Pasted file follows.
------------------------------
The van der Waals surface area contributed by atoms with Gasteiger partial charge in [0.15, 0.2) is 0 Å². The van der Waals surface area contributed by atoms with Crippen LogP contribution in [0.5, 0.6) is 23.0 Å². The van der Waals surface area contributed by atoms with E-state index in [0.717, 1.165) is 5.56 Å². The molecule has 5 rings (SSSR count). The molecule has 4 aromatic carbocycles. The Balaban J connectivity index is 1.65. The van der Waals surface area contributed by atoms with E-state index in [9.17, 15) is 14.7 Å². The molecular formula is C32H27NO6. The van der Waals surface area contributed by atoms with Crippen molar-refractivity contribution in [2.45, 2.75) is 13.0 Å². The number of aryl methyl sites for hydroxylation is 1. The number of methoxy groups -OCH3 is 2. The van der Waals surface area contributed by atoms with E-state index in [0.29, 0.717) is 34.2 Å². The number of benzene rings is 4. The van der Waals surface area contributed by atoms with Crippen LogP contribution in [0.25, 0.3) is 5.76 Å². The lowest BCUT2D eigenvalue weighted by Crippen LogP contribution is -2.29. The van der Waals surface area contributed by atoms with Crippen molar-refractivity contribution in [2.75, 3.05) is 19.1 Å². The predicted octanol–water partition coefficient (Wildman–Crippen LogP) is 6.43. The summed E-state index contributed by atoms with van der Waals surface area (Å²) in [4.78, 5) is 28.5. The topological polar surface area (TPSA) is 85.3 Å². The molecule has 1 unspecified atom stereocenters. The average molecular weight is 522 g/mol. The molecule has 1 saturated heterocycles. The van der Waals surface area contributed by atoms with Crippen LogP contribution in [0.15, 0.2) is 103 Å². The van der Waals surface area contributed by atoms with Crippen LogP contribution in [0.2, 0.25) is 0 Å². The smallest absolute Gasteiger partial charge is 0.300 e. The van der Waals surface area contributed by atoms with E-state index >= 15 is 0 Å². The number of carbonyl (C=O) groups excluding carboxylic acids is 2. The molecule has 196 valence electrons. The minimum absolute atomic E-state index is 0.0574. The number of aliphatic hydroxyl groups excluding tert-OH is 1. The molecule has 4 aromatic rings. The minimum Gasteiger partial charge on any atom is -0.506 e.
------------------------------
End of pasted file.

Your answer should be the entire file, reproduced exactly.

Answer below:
The van der Waals surface area contributed by atoms with Gasteiger partial charge in [0.15, 0.2) is 0 Å². The van der Waals surface area contributed by atoms with Crippen LogP contribution in [0.5, 0.6) is 23.0 Å². The van der Waals surface area contributed by atoms with E-state index in [0.717, 1.165) is 5.56 Å². The molecule has 5 rings (SSSR count). The molecule has 4 aromatic carbocycles. The Balaban J connectivity index is 1.65. The van der Waals surface area contributed by atoms with E-state index in [9.17, 15) is 14.7 Å². The molecular formula is C32H27NO6. The van der Waals surface area contributed by atoms with Crippen molar-refractivity contribution in [2.45, 2.75) is 13.0 Å². The number of aryl methyl sites for hydroxylation is 1. The number of methoxy groups -OCH3 is 2. The van der Waals surface area contributed by atoms with E-state index in [0.29, 0.717) is 34.2 Å². The number of benzene rings is 4. The van der Waals surface area contributed by atoms with Crippen LogP contribution in [0.25, 0.3) is 5.76 Å². The lowest BCUT2D eigenvalue weighted by Crippen LogP contribution is -2.29. The van der Waals surface area contributed by atoms with Crippen molar-refractivity contribution in [2.75, 3.05) is 19.1 Å². The predicted octanol–water partition coefficient (Wildman–Crippen LogP) is 6.43. The summed E-state index contributed by atoms with van der Waals surface area (Å²) in [4.78, 5) is 28.5. The topological polar surface area (TPSA) is 85.3 Å². The molecule has 1 unspecified atom stereocenters. The average molecular weight is 522 g/mol. The molecule has 1 saturated heterocycles. The van der Waals surface area contributed by atoms with Crippen LogP contribution in [0.15, 0.2) is 103 Å². The van der Waals surface area contributed by atoms with Crippen LogP contribution in [0.2, 0.25) is 0 Å². The smallest absolute Gasteiger partial charge is 0.300 e. The van der Waals surface area contributed by atoms with E-state index >= 15 is 0 Å². The number of carbonyl (C=O) groups excluding carboxylic acids is 2. The molecule has 196 valence electrons. The minimum absolute atomic E-state index is 0.0574. The number of aliphatic hydroxyl groups excluding tert-OH is 1. The molecule has 4 aromatic rings. The minimum Gasteiger partial charge on any atom is -0.506 e.